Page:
[October 3, 2021] To learn from our past is one of the many virtues of great leaders. To gain essential lessons, to ‘see’ what needs seeing, to hold onto something that pushes us in the right direction, is the value of history. But we can get history wrong, and that creates a dilemma. Our history of the Vietnam War is wrong.
“The past actually happened, but history is only what someone wrote down.” – A. Whitney Brown, writer and comedian
The Vietnam War was a time of great turmoil. Of course, there are many reasons. The time was an intersection of the Civil Rights movement, the sexual revolution, technological leaps (like putting a man on the moon), and political upheaval. Out of this tumultuous time, a common narrative about the Vietnam War was taking shape. The war was seen as something to be maligned and spit upon (in many cases literally).
What is considered the ultimate history of the war was put together by Ken Burns and Lynn Novick, an 18-hour documentary series. The Vietnam War tells the epic story of “one of the most consequential, divisive, and controversial events in American history…” I agree, but not for the reasons stated.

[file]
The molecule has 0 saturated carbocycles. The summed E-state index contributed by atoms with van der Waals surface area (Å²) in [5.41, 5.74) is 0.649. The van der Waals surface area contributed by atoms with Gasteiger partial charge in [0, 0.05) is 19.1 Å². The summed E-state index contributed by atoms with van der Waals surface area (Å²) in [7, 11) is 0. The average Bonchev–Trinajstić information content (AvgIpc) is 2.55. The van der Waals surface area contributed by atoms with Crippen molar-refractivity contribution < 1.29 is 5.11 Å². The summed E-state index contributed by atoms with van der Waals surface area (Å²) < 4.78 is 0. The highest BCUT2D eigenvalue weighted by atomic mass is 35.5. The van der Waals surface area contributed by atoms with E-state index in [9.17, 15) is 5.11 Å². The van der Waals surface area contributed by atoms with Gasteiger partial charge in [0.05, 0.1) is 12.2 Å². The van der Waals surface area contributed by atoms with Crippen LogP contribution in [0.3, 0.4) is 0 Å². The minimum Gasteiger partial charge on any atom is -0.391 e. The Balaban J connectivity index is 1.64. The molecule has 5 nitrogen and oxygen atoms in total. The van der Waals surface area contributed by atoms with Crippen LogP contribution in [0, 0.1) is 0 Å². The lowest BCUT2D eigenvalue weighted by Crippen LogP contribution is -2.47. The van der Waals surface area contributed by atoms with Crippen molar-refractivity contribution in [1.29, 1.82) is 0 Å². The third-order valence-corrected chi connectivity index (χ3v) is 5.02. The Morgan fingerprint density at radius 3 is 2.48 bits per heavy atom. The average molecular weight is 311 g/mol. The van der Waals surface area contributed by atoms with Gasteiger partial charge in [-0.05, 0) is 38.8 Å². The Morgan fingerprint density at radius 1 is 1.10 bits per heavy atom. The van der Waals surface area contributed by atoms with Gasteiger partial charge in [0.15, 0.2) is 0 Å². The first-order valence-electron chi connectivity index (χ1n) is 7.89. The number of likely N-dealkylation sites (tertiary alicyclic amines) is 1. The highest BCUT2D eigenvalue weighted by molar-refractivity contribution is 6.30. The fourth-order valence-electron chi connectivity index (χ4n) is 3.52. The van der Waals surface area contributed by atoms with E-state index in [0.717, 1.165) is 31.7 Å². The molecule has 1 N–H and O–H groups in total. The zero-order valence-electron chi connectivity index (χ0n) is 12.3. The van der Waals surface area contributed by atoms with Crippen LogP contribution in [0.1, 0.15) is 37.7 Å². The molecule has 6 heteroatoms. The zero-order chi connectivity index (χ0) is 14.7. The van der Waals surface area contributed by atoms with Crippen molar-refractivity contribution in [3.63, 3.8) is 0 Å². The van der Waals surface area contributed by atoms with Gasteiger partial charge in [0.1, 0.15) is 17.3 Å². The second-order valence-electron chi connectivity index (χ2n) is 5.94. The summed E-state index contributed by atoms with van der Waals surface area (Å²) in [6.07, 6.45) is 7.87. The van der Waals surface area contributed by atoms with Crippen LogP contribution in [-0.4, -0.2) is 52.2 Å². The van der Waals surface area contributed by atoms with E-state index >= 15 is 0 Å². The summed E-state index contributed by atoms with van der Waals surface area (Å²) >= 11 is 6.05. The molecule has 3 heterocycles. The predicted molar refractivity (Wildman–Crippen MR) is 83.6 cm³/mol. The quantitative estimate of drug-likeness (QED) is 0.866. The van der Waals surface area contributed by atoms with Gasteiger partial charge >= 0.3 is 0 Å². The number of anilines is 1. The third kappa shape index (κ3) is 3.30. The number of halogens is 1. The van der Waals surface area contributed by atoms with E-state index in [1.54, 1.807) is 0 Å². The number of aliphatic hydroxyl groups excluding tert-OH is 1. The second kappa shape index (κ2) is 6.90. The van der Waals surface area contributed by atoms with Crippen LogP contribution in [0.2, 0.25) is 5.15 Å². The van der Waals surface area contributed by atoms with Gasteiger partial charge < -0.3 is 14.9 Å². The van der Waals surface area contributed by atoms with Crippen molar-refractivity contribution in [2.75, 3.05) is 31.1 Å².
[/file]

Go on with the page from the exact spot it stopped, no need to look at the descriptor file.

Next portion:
Ken Burns got it wrong. And, I’m not the only one who thinks this way. I studied war for 40 years, read over 50 books on Vietnam, interviewed more than a hundred Vietnam War vets, participated in professional studies, and listened to the many “experts.” From all this, I wanted to gain important lessons that I could apply to war if I were ever to be in the fight. But, what I learned is not what one would expect.
“From my perspective, the Burns production had one objective, to reinforce the standard anti-war narrative that the Vietnam war was unwinnable, illegal, immoral, and ineptly conducted by the allies from start to finish.” – Lewis Sorely, Vietnam Vet and historian1
Lewis Sorely gets it right. His critique of Burns’ documentary is telling. Crucial omissions, a focus on “emotional reality,” a lack of context, poor and biased research, reliance on discredited sources, dependence on sponsors and untrustworthy advisors, and revisionism deeply stain the Burn’s product.
But go and read the hundreds of reviews, and you will not this mentioned. Amazon, for example, shows nearly 3,000 reviews of the film and an average five-star rating. IMDb gives the film a 9.0/10.0 rating, extraordinarily high. The problem is that the film is wrong from the get-go and provides the wrong lessons for us as a society. If we are to learn from history, we had better get the history right.
I recommend Lewis Sorely’s criticism of Burn’s documentary. Read the article and see what you think. See link here.
Please read my newest book, “Our Longest Year in Iraq,” at Amazon (link here).